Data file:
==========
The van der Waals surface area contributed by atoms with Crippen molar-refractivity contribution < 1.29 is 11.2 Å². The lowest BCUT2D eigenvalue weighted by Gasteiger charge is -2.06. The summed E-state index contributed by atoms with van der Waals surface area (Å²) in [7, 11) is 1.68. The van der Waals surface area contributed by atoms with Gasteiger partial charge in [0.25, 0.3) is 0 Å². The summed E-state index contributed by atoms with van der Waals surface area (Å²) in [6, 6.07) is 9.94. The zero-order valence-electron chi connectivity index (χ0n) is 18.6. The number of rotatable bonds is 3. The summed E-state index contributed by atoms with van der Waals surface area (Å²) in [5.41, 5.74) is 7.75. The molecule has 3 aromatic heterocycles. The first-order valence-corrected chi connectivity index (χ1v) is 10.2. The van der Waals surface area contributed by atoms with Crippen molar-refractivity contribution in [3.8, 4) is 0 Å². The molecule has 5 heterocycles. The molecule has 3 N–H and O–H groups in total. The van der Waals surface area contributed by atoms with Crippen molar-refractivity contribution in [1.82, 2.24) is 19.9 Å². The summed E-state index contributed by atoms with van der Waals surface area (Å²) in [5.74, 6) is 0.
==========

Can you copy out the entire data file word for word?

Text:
The van der Waals surface area contributed by atoms with Crippen molar-refractivity contribution < 1.29 is 11.2 Å². The lowest BCUT2D eigenvalue weighted by Gasteiger charge is -2.06. The summed E-state index contributed by atoms with van der Waals surface area (Å²) in [7, 11) is 1.68. The van der Waals surface area contributed by atoms with Gasteiger partial charge in [0.25, 0.3) is 0 Å². The summed E-state index contributed by atoms with van der Waals surface area (Å²) in [6, 6.07) is 9.94. The zero-order valence-electron chi connectivity index (χ0n) is 18.6. The number of rotatable bonds is 3. The summed E-state index contributed by atoms with van der Waals surface area (Å²) in [5.41, 5.74) is 7.75. The molecule has 3 aromatic heterocycles. The first-order valence-corrected chi connectivity index (χ1v) is 10.2. The van der Waals surface area contributed by atoms with Crippen molar-refractivity contribution in [3.8, 4) is 0 Å². The molecule has 5 heterocycles. The molecule has 3 N–H and O–H groups in total. The van der Waals surface area contributed by atoms with Crippen molar-refractivity contribution in [1.82, 2.24) is 19.9 Å². The summed E-state index contributed by atoms with van der Waals surface area (Å²) in [5.74, 6) is 0.